Nuts are one of the most popular snack foods. They’re not only tasty but also good for you, especially when it comes to heart health.

However, you may wonder which food group nuts belong to — fruits or vegetables?

This article digs into the details.

To understand whether nuts are vegetables or fruits, it’s important to understand the differences between these two food groups.

Fruits and vegetables are divided into botanical and culinary classifications.

Botanical classification is based on the structure and functions of plants. While fruits grow from the flowers of plants and have seeds for reproduction, vegetables are all other parts of the plant, including the roots, stems, and leaves (1).

On the other hand, culinary classification depends on taste. In this case, fruits tend to be sweet or tart and work best in desserts, snacks, smoothies, pastries, or juices. Conversely, vegetables are mild, savory, or bitter and work better in sides, stews, soups, salads, and casseroles.


Botanically, fruits grow from the flowers of plants and contain seeds, while vegetables are the plant’s other parts. Yet, from a culinary perspective, fruits are sweet or tart, while vegetables are mild, savory, or bitter.

Botanically, nuts are classified as a fruit that has a single edible seed with a hard, inedible outer shell. They’re considered indehiscent, which means that their shell doesn’t open when ripe (2).

However, a lot of foods that people consider nuts are really the seeds of drupes — fruits whose flesh surrounds a single shell with a seed inside (3).

For example, almonds, cashews, Brazil nuts, walnuts, pecans, macadamia nuts, pistachios, pine nuts, and most other nuts are botanically the seeds of drupes.

Meanwhile, true nuts include chestnuts, acorns, and hazelnuts.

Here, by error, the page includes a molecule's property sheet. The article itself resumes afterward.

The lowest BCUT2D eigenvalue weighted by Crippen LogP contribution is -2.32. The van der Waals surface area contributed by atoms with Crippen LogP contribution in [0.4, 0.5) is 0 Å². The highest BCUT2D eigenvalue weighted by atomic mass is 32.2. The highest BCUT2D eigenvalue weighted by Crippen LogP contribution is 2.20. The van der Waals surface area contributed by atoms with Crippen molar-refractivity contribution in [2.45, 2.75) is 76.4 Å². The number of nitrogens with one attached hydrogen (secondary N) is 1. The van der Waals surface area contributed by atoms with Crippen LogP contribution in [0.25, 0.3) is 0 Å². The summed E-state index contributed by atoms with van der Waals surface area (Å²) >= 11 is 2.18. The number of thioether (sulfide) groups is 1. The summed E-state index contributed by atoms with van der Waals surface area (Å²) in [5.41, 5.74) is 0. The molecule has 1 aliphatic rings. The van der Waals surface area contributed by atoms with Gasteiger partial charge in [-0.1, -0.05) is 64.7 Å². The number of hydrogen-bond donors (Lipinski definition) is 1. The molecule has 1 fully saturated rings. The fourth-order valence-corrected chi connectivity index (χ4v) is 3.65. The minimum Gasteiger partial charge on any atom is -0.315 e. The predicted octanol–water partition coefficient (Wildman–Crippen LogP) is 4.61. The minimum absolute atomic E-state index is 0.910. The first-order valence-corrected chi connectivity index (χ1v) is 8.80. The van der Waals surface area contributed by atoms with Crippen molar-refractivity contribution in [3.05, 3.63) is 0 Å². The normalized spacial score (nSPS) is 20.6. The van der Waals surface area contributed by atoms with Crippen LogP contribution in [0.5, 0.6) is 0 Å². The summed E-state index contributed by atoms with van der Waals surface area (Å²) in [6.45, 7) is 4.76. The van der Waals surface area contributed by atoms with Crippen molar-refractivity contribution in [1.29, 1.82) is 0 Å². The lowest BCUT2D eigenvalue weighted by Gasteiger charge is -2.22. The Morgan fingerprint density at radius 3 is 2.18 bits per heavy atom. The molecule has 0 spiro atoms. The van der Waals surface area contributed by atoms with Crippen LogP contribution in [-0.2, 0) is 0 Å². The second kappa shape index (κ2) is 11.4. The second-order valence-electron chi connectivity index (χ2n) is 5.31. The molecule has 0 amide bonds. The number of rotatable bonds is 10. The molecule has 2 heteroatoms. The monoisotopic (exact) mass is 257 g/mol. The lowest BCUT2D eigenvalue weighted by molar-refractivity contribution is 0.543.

Interestingly, peanuts — one of the most popular nuts in the world — are technically a legume and thus botanically a vegetable. However, peanuts’ nutrient profile and characteristics are closer to that of other nuts.

Nutritionally, most nuts’ nutrient composition resembles legumes rather than fruit due to their high protein content.

From a culinary perspective, the term “nuts” is more relaxed and in line with what most people think are nuts — large, oily kernels found within a shell.


Botanically, most nuts are the seeds of a fruit, while true nuts — such as chestnuts, acorns, and hazelnuts — are fruits in and of themselves. Peanuts are the exception, as they’re legumes — and thus technically vegetables.

Although most nuts are botanically considered seeds, they’re still very healthy.

Nuts are an excellent source of plant-based protein, fat, fiber, antioxidants, and key vitamins and minerals, including vitamin E, magnesium, copper, and selenium (4).

In addition, they have been linked to many health benefits, such as reduced inflammation and improved heart health, blood sugar control, and digestion (5, 6, 7, 8).

Current dietary guidelines in the United States treat nuts as a protein source rather than fruits or vegetables due to their high protein content (9).

However, as nuts are also high in calories, 0.5 ounces (14 grams) of nuts or seeds is considered equivalent to 1 ounce (28 grams) of other protein sources, such as meat, poultry, eggs, or seafood.

As such, you should eat nuts in small portions and in place of other protein-rich foods (9).

Nuts are versatile and can be enjoyed whole, chopped, or as nut butters. They’re widely available and can be bought roasted, raw, salted, unsalted, and flavored.

That said, some packaged varieties harbor additives, including salt, sugar, and preservatives. Thus, it’s best to check the ingredient list and choose raw or dry-roasted options when possible.


Nuts are a scrumptious food loaded with protein, healthy fat, fiber, and several vitamins and minerals. They’re best consumed in moderation due to their high calorie count.

Most nuts, such as almonds, walnuts, and cashews, are botanically defined as seeds rather than fruit. Yet, a handful of true nuts like chestnuts and hazelnuts are technically fruits.

The lone exception is peanuts, which are a legume.

From a culinary perspective, nuts are widely utilized as a plant-based protein and make a healthy, simple addition to your diet.